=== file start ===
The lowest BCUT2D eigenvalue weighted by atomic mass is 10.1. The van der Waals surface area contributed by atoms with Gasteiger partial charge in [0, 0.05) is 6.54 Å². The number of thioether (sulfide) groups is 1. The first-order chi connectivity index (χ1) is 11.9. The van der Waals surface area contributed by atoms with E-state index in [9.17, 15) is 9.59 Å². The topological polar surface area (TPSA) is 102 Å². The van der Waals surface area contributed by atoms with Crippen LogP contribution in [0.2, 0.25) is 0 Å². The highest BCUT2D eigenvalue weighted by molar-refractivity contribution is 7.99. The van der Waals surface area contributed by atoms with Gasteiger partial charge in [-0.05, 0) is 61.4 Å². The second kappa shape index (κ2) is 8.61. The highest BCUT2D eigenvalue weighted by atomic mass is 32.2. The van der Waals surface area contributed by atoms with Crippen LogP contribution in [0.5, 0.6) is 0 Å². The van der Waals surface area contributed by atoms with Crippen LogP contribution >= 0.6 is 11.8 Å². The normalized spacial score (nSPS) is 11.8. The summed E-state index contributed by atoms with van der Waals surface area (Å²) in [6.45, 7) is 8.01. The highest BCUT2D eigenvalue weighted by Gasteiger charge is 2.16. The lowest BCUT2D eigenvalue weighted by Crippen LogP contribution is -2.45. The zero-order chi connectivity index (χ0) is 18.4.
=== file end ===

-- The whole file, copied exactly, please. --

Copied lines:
The lowest BCUT2D eigenvalue weighted by atomic mass is 10.1. The van der Waals surface area contributed by atoms with Gasteiger partial charge in [0, 0.05) is 6.54 Å². The number of thioether (sulfide) groups is 1. The first-order chi connectivity index (χ1) is 11.9. The van der Waals surface area contributed by atoms with E-state index in [9.17, 15) is 9.59 Å². The topological polar surface area (TPSA) is 102 Å². The van der Waals surface area contributed by atoms with Crippen LogP contribution in [0.2, 0.25) is 0 Å². The highest BCUT2D eigenvalue weighted by molar-refractivity contribution is 7.99. The van der Waals surface area contributed by atoms with Gasteiger partial charge in [-0.05, 0) is 61.4 Å². The second kappa shape index (κ2) is 8.61. The highest BCUT2D eigenvalue weighted by atomic mass is 32.2. The van der Waals surface area contributed by atoms with Crippen LogP contribution in [0.5, 0.6) is 0 Å². The van der Waals surface area contributed by atoms with Crippen LogP contribution >= 0.6 is 11.8 Å². The normalized spacial score (nSPS) is 11.8. The summed E-state index contributed by atoms with van der Waals surface area (Å²) in [6.45, 7) is 8.01. The highest BCUT2D eigenvalue weighted by Gasteiger charge is 2.16. The lowest BCUT2D eigenvalue weighted by Crippen LogP contribution is -2.45. The zero-order chi connectivity index (χ0) is 18.4.